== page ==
The dangerous dogs seized by police last month have now gone missing.
The two canines leaped out a window at a Dean Street home, ran across the street and killed Templeton, a smaller dog being walked nearby.
The dogs had already been declared dangerous after a similar attack in August 2013. This time, police took the dogs to the new city shelter.
But then Deputy Corporation Counsel Carl Falotico agreed to a deal with the attorney for the dogs’ owner, Sean McKearn.
Falotico said the defense attorney approached him with a deal. McKearn wanted to visit his dogs, but no visits were allowed at the city shelter, which is minimally staffed. So the attorney offered to have McKearn pay for the dogs to be cared for at a private facility, where he could visit them.
Falotico said he agreed to the deal on the understanding that the dogs could not be released from that facility.
Then on Tuesday, neighbor Joel Gomez-Dossi saw what he thinks were the dogs that attacked his dog last August.
He and his partner walked by and spent some time staring at the dogs in the backyard, he said.
“I truly believe — because both Francisco and I looked at the dogs, watched the dogs — that they were the dogs,” he said.
On Thursday, police checked with the facility that was holding the dogs, Milton Manor, and the two dogs had been released, said spokesman Lt. Mark McCracken.
Falotico is trying to determine exactly who signed out the dogs and who approved it. But Milton Manor officials aren’t calling him back, he said.
An animal control officer went to McKearn’s house and searched it, McCracken said. He didn’t find the dogs, and police believe they are not being hidden there.
“It would be hard to hide a bull mastiff,” McCracken said.
But the family wouldn’t say where the dogs are now.
“They were not too forthcoming,” he said, adding that they claimed the only dogs at the home in recent days were a friend’s dogs being watched by McKearn’s sister.
“Ultimately, the police did their job. We investigated and seized the dogs,” McCracken said with some frustration. “The rest is up to the court and the corporation counsel.”
Councilman Vince Riggi, who has championed legislation for a dangerous dog alert, also blamed Falotico for letting the dogs go to a private facility.
“I have no idea why our corporation counsel gave his OK,” Riggi said. “I’m extremely disappointed. Unbelievable.”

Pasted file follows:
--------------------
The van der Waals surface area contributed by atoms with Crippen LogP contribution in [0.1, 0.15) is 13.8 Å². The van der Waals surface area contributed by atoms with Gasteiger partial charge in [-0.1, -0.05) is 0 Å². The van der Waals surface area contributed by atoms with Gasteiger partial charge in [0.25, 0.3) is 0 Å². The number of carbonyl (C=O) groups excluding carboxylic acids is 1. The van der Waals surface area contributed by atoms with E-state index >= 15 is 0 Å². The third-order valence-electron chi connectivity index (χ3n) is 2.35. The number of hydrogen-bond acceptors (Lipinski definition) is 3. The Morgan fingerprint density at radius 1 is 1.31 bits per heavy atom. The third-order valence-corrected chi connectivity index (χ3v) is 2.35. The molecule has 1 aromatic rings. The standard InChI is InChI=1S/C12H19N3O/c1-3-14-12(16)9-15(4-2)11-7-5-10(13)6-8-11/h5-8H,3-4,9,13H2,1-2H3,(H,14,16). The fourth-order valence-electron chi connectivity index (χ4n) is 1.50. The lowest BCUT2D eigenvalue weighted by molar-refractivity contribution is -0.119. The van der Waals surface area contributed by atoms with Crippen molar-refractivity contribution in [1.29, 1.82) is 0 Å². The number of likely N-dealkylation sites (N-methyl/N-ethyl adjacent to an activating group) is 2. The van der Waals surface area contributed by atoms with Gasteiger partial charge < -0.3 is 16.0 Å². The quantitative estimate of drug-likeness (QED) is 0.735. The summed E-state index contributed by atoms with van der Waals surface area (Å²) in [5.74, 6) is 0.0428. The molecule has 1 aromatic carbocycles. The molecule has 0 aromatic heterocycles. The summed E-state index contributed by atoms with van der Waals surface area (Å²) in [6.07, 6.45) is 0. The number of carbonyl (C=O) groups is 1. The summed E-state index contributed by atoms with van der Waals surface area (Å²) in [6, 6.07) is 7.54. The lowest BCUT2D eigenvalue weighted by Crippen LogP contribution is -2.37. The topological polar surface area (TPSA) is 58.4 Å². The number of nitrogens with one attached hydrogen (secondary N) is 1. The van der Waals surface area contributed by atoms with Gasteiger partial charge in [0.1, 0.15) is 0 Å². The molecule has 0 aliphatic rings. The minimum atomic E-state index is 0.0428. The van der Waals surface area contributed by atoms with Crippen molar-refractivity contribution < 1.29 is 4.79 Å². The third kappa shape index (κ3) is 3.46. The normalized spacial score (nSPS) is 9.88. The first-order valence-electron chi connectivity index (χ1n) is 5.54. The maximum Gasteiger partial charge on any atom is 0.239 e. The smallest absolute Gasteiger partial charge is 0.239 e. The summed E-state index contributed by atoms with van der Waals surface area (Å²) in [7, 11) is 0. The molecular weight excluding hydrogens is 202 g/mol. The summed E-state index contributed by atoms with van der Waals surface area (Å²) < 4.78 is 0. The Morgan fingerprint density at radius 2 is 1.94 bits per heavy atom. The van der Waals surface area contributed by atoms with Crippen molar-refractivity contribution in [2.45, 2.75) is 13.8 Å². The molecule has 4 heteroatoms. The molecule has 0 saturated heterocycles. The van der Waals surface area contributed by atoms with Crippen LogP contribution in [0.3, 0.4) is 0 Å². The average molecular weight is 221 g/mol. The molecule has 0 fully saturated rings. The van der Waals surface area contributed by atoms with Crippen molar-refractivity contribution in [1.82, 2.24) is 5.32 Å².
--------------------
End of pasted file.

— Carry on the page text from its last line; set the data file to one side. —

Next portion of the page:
Falotico defended his decision, saying that he agreed to let the dogs go to a private facility in preparation for euthanizing them.
“In my mind, that gave everyone an opportunity to say goodbye, because unfortunately we won’t be able to resolve this without putting the dogs down,” he said.
He’s certain McKearn knows where the dogs are, and he said police are investigating possible criminal charges related to removing the dogs from Milton Manor.
In the meantime, he is filing the paperwork to call a dangerous dog hearing. That hearing should take place next week, and the judge will decide whether the dogs should be euthanized.
“The judge will have the option to order Mr. McKearn to produce the dogs and have them put down,” Falotico said.
But Riggi and neighbors are concerned about what the dogs might do while they are free.
“What’s the liability to the city right now, if the dogs attack someone?” Riggi asked. “There’s people at risk right now, wherever the dogs may be.”
Rebecca Cigal, whose dog Templeton was killed by the two dogs, was also stunned to hear that they were free.
“I am amazed,” she said.
Gomez-Dossi, whose dog was attacked by the two dogs last summer, said he built a fence around his property to protect his dog after the attack.
Since then, he’s also avoided Dean Street on thrice-daily walks.
“We just don’t go down Dean Street,” he said.
Now he doesn’t know where to avoid.
And that’s the big problem, Riggi said.
“Anybody that’s walking on any part of Schenectady should be on guard,” he said.